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Isolating PS Capacitance

Discussion in 'Electronic Design' started by Mark, Apr 13, 2004.

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  1. Mark

    Mark Guest

    I'm working on a VME chassis with multiple cards. In the chassis is a
    power supply card that distributes 5 volts to the other cards (digital
    power for logic devices). The power supply is a DC/DC converter and has
    a maximum capacitive load it can operate into. The other cards in the
    chassis were designed using heavy filtering and thus we are exceeding
    the maximum capacitance allowed on the output of the DC/DC converter.

    We are adding another supply to deal with the problem, but this led me
    to consider how small RC filters would look to the DC/DC converter.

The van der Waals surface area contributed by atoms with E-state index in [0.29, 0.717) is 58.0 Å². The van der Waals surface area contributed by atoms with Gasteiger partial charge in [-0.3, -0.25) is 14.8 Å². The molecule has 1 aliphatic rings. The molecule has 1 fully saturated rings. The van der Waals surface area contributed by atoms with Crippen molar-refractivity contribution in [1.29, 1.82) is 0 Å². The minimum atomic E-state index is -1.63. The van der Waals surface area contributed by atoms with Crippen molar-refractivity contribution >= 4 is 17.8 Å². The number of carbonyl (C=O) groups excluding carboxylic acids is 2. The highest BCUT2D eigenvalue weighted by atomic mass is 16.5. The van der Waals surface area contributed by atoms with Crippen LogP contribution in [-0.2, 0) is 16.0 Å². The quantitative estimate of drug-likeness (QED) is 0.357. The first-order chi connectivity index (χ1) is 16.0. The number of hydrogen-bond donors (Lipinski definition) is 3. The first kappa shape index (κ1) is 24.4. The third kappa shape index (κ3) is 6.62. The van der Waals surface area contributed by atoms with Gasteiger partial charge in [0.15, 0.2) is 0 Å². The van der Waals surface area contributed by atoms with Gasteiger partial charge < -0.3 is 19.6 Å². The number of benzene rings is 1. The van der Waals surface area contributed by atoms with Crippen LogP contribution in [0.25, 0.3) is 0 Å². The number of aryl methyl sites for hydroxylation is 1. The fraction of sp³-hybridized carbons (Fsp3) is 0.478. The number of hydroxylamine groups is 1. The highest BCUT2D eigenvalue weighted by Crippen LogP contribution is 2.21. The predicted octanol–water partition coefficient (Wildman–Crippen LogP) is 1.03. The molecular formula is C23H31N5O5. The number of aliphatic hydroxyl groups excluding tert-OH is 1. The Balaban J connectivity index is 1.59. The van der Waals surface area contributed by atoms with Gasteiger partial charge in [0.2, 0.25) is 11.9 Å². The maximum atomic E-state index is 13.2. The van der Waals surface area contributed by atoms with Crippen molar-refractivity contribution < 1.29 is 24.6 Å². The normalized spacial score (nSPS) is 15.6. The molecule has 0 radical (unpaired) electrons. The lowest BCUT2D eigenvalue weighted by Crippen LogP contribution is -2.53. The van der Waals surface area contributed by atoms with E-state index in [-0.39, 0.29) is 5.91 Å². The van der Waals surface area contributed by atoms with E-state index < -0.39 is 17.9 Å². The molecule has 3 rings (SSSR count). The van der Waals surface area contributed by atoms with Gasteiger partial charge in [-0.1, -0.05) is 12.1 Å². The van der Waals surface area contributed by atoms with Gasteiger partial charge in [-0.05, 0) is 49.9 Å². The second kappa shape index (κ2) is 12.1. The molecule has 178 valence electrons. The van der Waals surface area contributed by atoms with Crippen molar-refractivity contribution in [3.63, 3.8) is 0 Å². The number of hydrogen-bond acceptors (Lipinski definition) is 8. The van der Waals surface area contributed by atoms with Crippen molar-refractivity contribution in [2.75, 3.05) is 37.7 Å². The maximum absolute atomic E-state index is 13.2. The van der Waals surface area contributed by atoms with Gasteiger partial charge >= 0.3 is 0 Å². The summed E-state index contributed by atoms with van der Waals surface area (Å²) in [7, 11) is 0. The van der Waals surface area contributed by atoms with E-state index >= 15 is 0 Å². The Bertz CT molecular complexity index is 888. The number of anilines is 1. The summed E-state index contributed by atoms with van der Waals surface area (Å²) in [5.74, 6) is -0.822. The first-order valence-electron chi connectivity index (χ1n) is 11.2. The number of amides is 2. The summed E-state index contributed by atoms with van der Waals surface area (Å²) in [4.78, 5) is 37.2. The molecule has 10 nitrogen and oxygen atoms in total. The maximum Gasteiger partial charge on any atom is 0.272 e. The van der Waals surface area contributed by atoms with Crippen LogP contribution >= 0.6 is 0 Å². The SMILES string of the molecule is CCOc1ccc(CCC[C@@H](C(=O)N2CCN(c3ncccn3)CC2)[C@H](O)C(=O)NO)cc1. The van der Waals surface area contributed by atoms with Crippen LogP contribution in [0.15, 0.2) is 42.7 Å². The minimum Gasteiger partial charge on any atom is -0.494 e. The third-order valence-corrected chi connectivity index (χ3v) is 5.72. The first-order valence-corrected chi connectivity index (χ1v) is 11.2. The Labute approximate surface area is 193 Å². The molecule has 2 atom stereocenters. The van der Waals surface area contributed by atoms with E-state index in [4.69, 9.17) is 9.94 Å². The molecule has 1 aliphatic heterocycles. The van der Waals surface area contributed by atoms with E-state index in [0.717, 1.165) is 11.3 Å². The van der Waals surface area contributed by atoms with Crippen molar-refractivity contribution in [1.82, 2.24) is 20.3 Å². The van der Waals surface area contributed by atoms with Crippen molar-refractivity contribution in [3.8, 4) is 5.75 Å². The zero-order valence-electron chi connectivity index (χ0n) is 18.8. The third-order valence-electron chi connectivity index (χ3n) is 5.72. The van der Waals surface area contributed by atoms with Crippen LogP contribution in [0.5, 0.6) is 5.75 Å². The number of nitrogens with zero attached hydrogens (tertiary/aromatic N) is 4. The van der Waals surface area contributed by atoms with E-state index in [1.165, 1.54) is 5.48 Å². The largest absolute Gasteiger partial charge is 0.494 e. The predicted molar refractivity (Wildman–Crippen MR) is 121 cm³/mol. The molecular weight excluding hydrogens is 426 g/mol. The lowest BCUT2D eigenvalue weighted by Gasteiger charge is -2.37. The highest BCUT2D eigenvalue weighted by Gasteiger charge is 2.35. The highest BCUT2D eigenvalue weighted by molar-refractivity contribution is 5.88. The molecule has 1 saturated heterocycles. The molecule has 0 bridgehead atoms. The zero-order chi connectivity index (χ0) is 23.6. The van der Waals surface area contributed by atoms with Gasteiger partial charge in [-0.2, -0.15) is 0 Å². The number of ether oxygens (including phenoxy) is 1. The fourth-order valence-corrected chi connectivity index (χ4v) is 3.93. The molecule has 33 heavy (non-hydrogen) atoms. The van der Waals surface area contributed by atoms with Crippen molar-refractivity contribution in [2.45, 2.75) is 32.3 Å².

I have seen and used an RC bypass circuit instead of just a bypass
    capacitor for critical devices where I wanted to assure low noise
    operation. I've used a 10 ohm resistor is series with a 0.1 or 0.01 uf
    cap to ground and have had good results with this type of circuit in low
    or medium frequency operation.

    My question:

    If you have LOTS of bypass capacitors on the board, and used the RC
    circuit instead of just capacitors, would this tend to isolate the large
    value of capacitance the the DC/DC converter "sees"?

    If so, is there a way to estimate or calculate this?

    Thanks,

    Mark
     
  2. legg

    legg Guest

    It depends on why the maximum C value was imposed on the converter by
    the mfr. It could have something to do with start-up and overload
    recovery, rather than dynamic stability. You should really ask the
    manufacturer.

    Your description of 'heavily decoupled' doesn't jive with the
    extensive use of 0.1 uF parts. Upper limits on C are usually in the
    hundreds or thousands of microfarads. What symptoms have actually
    shown up and what decoupling is actually used?

    Adding supplies in parallel, without partitioning, isn't a guaranteed
    solution to either effect. Repacing with a more robust device is a
    better bet.

    Some mfrs have taken these problems seriously, when they were made